Under The Influence #77: Empyreal Sorrow on “Tribute To Randy Rhoads” by Ozzy Osbourne!

Released on 19th March 1987, five years after the tragic death of Randy Rhoads in a plane crash in Florida, “Tribute” is a live album that celebrates the life of the Ozzy Osbourne guitarist who was in the band between 1979 and 1982, writing “Blizzard of Ozz” in 1981 and the follow up “Diary of a Madman“. While his work in previous band Quiet Riot had been considered not note worthy by some critics, his neo-classical guitar work on the pair of Ozzy Osbourne albums were the polar opposite with both Guitar World and Rolling Stone Magazine giving high praise for “Crazy Train” and “Mr. Crowley” in particular. The album itself was recorded in Cleveland Ohio on 11th May 1981 with the extended solo that appears mid may through “Suicide Solution” replaced by one recorded at Théâtre Saint-Denis in Montreal on 28 July 1981, in what has to go down as an early example of how Pro Tools would go on to work.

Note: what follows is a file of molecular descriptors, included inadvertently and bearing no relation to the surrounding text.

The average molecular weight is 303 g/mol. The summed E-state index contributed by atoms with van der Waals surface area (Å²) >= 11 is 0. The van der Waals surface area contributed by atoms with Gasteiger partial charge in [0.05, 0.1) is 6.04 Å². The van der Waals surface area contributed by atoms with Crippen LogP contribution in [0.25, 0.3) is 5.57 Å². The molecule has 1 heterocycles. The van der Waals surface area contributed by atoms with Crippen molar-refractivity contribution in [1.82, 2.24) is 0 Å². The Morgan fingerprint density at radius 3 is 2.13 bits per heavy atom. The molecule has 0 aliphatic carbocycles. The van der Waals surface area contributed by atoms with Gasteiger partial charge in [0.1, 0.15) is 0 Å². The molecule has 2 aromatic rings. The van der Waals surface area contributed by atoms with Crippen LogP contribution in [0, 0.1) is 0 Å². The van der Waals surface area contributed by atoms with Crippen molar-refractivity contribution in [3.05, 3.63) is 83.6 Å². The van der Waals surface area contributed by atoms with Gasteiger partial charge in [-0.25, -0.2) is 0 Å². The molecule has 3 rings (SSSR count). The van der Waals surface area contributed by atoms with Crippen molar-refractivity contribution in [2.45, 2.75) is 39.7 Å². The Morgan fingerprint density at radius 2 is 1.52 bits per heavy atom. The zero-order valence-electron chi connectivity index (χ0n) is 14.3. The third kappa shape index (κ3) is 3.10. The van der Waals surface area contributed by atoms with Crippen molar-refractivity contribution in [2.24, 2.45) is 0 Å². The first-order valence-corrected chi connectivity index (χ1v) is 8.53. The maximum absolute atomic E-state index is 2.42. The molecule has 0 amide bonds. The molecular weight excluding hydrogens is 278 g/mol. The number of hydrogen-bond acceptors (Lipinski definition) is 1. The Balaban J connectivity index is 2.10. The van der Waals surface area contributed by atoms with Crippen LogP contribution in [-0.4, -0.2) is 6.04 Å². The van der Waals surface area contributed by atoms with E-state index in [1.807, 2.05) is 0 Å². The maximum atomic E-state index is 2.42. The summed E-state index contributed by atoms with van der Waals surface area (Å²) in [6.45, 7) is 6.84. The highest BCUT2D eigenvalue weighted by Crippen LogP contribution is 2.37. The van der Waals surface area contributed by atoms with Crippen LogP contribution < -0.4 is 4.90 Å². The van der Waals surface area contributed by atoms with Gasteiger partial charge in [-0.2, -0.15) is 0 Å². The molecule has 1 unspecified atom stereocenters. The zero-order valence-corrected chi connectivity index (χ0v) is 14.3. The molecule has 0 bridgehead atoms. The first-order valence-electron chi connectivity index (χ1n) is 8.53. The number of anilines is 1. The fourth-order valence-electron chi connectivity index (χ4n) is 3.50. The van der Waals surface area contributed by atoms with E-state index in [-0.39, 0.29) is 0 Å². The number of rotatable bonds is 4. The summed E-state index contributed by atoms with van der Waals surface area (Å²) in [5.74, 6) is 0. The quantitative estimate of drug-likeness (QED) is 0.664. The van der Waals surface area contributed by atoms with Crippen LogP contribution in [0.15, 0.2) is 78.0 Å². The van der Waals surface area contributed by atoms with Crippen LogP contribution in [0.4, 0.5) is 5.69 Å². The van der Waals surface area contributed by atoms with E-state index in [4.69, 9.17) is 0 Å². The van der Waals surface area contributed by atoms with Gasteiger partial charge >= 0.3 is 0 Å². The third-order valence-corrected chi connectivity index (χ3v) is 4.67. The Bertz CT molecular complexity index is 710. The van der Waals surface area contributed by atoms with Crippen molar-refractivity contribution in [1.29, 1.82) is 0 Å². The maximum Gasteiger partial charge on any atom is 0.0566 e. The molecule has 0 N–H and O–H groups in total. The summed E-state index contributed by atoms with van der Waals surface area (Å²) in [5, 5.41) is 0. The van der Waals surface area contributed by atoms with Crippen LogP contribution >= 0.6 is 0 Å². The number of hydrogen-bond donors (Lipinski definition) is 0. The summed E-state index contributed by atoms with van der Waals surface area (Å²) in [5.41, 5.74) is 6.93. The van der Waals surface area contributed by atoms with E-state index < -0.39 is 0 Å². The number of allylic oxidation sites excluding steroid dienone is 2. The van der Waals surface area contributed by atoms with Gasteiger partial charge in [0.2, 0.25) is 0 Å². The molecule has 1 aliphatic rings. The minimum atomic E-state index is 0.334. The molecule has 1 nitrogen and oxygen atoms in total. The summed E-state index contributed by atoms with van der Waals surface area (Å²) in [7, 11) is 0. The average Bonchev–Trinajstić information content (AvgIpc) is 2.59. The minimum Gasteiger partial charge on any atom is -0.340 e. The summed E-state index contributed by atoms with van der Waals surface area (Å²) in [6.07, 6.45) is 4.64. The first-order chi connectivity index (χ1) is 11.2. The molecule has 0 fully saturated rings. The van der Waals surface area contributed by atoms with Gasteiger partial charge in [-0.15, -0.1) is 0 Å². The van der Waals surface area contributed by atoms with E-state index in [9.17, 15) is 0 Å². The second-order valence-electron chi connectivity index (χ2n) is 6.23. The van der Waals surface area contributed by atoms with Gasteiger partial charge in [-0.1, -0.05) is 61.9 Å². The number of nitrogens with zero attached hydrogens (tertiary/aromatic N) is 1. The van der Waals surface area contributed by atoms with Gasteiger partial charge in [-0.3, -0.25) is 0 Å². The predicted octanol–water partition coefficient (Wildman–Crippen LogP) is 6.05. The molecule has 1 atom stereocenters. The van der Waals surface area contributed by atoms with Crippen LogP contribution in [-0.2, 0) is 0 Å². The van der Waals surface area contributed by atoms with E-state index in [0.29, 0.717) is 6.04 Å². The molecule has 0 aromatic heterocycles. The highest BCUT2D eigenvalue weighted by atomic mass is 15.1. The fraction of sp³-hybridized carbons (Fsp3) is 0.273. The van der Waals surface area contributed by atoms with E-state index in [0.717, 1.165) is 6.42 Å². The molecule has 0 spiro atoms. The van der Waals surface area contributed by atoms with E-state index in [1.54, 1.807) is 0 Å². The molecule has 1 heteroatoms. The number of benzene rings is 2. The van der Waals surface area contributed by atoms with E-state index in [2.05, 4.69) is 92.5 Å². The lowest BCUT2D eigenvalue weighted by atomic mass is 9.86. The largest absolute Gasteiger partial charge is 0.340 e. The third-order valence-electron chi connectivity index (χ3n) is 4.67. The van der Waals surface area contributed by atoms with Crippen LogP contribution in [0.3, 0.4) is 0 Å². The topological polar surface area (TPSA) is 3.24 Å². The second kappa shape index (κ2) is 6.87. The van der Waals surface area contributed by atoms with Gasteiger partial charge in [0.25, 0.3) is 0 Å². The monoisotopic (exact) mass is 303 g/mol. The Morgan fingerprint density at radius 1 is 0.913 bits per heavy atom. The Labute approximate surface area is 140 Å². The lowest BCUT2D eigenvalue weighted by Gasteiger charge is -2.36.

Empyreal Sorrow comment: “When it comes to the question of influence for a musician it’s often about the obvious – bands that sound similar to the music you are playing yourself. But for me it’s more – it’s about the attitude towards music. And when I think about attitude there is one man coming to my mind instantly – Ozzy Osbourne. His famous live recording „Tribute To Randy Rhoads“ with which he honoured his sadly passed away guitar player, was the real first Heavy Metal record I owned. At the age of 14 I had already listened to acts like Aerosmith or ZZ Top, as my parents had music like that at home. But this record was the first time that I really felt some sort of connection with the artist. Maybe because there was a real story connected to it. As I listened to the album, reading the liner notes from Ozzy himself, the songs became so much bigger and had so much more impact on me. Maybe it also helped that my father – although Rock Music was not a problem to him – constantly complained about the volume at which I played this album. It „clicked“ and since then it’s especially those albums I connect to that transport a larger image than just plain music. Be it with the story behind it or simply because the music really moves you because of its intensity. And that’s another thing that I always root back to „Tribute“ – Ozzy’s performance was so gripping, it almost felt as if I were at that concert. When I get to write music I always aim for that „gripping“ moment, constructing an arrangement that is taking the listener from start to beginning, without losing his attention. And it does not matter if it’s Death Metal, Black Metal or whatever – just like those killer tracks from „Tribute“ I always want to create something memorable.

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